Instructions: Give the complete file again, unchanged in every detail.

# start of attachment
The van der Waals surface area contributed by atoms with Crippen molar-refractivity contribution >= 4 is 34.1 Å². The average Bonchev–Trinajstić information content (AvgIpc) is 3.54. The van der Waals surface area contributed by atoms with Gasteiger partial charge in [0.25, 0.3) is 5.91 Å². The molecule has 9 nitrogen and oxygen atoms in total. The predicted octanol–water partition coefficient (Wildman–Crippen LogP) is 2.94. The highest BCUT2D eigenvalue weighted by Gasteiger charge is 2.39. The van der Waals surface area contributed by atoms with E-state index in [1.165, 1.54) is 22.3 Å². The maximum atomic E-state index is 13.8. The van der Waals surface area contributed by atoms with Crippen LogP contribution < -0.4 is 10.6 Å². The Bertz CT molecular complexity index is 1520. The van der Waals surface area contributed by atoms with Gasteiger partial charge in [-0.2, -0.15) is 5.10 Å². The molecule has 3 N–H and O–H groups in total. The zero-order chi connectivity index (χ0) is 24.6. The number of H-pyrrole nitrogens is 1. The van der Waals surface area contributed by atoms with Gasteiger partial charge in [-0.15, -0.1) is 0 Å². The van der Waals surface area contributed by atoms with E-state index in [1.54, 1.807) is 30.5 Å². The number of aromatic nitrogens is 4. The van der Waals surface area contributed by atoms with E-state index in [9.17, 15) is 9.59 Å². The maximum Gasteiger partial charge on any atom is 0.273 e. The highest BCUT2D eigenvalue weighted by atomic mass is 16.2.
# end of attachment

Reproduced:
The van der Waals surface area contributed by atoms with Crippen molar-refractivity contribution >= 4 is 34.1 Å². The average Bonchev–Trinajstić information content (AvgIpc) is 3.54. The van der Waals surface area contributed by atoms with Gasteiger partial charge in [0.25, 0.3) is 5.91 Å². The molecule has 9 nitrogen and oxygen atoms in total. The predicted octanol–water partition coefficient (Wildman–Crippen LogP) is 2.94. The highest BCUT2D eigenvalue weighted by Gasteiger charge is 2.39. The van der Waals surface area contributed by atoms with E-state index in [1.165, 1.54) is 22.3 Å². The maximum atomic E-state index is 13.8. The van der Waals surface area contributed by atoms with Crippen LogP contribution < -0.4 is 10.6 Å². The Bertz CT molecular complexity index is 1520. The van der Waals surface area contributed by atoms with Gasteiger partial charge in [-0.2, -0.15) is 5.10 Å². The molecule has 3 N–H and O–H groups in total. The zero-order chi connectivity index (χ0) is 24.6. The number of H-pyrrole nitrogens is 1. The van der Waals surface area contributed by atoms with Gasteiger partial charge in [-0.15, -0.1) is 0 Å². The van der Waals surface area contributed by atoms with E-state index in [1.54, 1.807) is 30.5 Å². The number of aromatic nitrogens is 4. The van der Waals surface area contributed by atoms with E-state index in [9.17, 15) is 9.59 Å². The maximum Gasteiger partial charge on any atom is 0.273 e. The highest BCUT2D eigenvalue weighted by atomic mass is 16.2.